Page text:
This is the time of year that details of a new budget for the coming fiscal year are revealed. President Obama is making his 2015 budget proposal, and some of the potential changes could impact Roth IRA accounts.
Right now, Roth IRAs are popular because of the tax advantages. While contributions are made with after-tax dollars, the earnings grow tax-free. Not only that, but there are no minimum distributions required with a Roth IRA. Other tax-advantaged accounts force you to take distributions when you reach the age 70 ½, but the Roth IRA is a notable exception for account owners.
On top of that, inherited Roth IRAs allow non-spouse recipients to take “stretch” payments. So, even though they have to take distributions from inherited Roth IRAs, they can stretch the distributions out over time, continuing to take advantage of tax-free earnings.
All that could change, though, if President Obama’s budget proposals regarding Roth IRAs are adopted. Here is what he’s proposing:
1. Required Minimum Distributions (RMDs)
Right now, there are no RMDs for Roth IRAs for account owners. So, you don’t have to take money from your Roth IRA if you don’t want to, or you can take a small amount if you need to. It’s a great way to grow your wealth without worrying about taxes, and worrying about how it adds to your taxable income.
However, Obama’s 2015 budget proposal gets rid of the Roth IRA exception for RMDs. Like other tax-advantaged accounts, the requirement would be to start take RMDs at age 70 ½. While the earnings would still be tax-free, you would now be forced to start drawing down the assets. This means that less would be available to hand down to heirs.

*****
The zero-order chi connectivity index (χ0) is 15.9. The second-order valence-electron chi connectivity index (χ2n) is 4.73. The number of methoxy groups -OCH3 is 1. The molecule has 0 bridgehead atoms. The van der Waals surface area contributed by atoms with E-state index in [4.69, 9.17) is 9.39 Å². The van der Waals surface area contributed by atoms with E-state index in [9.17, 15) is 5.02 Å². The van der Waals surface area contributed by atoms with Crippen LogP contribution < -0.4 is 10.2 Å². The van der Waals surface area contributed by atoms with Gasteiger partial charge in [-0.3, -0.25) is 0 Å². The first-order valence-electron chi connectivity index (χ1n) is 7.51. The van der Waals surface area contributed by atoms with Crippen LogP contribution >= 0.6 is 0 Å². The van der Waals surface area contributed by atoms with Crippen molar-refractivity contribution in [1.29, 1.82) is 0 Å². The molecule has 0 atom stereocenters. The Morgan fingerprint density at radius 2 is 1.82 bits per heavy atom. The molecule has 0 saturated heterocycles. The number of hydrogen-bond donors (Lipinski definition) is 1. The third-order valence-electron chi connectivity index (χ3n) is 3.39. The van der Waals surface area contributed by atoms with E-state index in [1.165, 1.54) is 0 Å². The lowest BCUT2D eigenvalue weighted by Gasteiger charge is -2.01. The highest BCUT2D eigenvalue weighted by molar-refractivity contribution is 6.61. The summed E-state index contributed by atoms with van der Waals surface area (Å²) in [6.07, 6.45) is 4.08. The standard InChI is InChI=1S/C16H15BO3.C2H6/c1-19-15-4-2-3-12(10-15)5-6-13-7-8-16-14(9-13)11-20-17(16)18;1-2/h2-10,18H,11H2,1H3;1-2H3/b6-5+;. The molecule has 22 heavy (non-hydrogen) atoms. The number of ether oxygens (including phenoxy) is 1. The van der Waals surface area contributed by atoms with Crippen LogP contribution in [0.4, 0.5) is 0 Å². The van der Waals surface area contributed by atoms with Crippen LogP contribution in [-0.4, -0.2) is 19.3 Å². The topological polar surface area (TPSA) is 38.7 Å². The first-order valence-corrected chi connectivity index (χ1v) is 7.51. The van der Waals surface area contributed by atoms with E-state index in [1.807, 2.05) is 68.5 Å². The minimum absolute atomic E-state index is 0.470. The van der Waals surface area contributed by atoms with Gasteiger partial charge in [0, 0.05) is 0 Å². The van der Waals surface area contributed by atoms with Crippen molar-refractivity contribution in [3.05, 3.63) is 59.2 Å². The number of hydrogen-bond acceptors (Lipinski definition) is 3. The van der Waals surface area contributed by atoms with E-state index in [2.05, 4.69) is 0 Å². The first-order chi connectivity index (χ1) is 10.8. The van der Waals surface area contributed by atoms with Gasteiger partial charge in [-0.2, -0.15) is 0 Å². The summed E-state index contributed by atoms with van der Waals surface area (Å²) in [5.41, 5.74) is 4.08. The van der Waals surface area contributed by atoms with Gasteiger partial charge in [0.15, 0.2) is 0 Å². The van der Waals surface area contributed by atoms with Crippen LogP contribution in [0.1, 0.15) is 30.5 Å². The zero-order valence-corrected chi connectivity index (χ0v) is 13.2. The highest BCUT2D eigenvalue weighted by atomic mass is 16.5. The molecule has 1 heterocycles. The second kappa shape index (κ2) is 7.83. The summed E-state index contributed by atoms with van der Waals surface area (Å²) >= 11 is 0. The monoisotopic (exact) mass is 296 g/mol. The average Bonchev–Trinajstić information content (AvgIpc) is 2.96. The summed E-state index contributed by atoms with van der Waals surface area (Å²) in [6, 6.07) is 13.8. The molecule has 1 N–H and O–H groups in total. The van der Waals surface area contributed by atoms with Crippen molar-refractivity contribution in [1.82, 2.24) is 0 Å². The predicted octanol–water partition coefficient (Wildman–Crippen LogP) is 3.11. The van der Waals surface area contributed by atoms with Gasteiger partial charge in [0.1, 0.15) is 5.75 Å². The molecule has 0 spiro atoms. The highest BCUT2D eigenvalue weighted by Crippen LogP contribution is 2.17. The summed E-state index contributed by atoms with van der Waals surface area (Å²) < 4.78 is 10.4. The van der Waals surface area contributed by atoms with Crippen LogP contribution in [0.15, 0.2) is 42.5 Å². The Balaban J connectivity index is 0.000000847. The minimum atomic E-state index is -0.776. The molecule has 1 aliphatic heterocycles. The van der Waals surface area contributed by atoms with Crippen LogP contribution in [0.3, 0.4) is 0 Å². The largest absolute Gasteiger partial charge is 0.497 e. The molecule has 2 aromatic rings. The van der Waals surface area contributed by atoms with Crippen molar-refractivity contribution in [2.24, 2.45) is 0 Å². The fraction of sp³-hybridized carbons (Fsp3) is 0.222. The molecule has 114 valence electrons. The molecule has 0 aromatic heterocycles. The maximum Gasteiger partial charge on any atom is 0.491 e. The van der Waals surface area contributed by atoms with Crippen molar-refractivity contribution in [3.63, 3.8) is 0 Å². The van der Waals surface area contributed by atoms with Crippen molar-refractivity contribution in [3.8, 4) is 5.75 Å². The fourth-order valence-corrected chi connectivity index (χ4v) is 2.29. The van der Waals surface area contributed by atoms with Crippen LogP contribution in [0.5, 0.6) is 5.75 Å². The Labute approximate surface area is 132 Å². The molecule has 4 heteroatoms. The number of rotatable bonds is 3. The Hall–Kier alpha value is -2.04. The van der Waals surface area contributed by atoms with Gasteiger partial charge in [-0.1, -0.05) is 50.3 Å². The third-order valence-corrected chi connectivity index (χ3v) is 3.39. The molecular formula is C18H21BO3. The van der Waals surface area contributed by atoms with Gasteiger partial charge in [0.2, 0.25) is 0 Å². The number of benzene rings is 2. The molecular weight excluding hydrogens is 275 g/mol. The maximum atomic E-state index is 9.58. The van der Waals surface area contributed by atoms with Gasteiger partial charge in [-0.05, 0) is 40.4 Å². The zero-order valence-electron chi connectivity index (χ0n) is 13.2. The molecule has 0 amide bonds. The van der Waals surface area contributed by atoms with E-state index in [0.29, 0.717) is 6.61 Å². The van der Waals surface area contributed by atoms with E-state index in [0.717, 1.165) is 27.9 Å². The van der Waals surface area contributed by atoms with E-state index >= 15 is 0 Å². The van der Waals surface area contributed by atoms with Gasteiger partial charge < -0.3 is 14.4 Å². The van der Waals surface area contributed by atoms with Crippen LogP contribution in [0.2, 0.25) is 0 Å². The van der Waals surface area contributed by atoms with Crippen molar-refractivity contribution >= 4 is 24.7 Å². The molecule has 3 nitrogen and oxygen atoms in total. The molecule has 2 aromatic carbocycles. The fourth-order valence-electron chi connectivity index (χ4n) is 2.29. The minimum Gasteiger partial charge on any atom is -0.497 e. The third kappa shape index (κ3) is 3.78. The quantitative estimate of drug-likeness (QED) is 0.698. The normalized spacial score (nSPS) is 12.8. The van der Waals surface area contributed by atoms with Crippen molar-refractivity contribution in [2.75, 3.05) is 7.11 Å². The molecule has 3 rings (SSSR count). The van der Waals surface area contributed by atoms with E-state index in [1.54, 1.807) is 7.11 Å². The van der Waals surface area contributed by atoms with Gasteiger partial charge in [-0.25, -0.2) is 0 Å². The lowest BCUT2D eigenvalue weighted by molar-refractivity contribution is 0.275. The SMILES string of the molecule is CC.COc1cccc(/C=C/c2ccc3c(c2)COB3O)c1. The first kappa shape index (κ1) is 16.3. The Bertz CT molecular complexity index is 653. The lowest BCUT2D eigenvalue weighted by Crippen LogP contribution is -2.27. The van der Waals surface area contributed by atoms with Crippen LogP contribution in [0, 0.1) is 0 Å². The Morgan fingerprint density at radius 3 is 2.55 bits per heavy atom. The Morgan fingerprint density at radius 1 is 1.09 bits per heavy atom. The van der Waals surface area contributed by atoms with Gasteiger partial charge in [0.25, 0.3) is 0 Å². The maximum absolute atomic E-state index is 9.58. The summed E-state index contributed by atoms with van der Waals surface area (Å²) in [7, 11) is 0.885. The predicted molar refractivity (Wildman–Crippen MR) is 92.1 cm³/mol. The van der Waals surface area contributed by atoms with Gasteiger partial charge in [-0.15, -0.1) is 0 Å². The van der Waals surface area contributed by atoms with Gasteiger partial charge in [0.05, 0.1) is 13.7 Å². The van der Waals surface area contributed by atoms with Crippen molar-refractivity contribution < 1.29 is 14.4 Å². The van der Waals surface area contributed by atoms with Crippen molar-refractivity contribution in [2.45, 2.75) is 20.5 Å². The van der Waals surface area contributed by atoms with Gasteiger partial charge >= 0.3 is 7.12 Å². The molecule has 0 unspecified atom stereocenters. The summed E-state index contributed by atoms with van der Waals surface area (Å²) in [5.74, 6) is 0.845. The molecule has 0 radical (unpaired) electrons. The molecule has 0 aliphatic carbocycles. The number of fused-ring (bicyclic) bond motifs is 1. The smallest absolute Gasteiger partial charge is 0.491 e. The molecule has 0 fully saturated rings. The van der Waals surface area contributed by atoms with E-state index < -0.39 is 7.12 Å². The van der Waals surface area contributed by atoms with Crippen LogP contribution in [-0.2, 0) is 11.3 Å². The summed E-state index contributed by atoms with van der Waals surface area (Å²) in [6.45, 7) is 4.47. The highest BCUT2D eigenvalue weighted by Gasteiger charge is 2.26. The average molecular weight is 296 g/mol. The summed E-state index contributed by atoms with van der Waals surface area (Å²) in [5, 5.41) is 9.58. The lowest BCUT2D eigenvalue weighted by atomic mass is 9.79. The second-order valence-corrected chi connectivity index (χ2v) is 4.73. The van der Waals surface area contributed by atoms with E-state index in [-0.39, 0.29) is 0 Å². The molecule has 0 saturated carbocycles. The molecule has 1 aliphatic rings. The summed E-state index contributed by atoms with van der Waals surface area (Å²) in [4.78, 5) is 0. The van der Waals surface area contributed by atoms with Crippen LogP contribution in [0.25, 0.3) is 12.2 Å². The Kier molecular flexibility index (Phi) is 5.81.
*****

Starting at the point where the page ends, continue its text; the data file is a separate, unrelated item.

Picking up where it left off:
Others worry that this might be a first step toward changing the Roth IRA in such a way that earnings no longer grow tax-free over time. It’s an interesting discussion about the future of the Roth, and what the future holds.
2. No More “Stretch” Payments on Inherited Roth IRAs
When any IRA is inherited, non-spouse beneficiaries are required to start taking payments immediately. However, as things stand at this time, they can stretch the payments out over their lifetimes. This provides heirs with a way to enjoy the benefits a little bit longer, and it allows the bulk of the assets to continue to earn.
Obama’s latest budget proposal gets rid of the idea of stretch payments. Instead, non-spouse beneficiaries (except in very specific cases) would be required to have all the funds disbursed within five years of the owner’s death. This speeds up the process, and it also means that the money isn’t sitting there, accruing more tax-free growth, over an heir’s lifetime.
These are just proposals, of course. The budget that any president proposes is rarely adopted in its original form. However, it’s something to think about. While a Roth IRA might still be a great retirement planning tool, the tax benefits, and the estate planning benefits, might not remain as attractive in the future.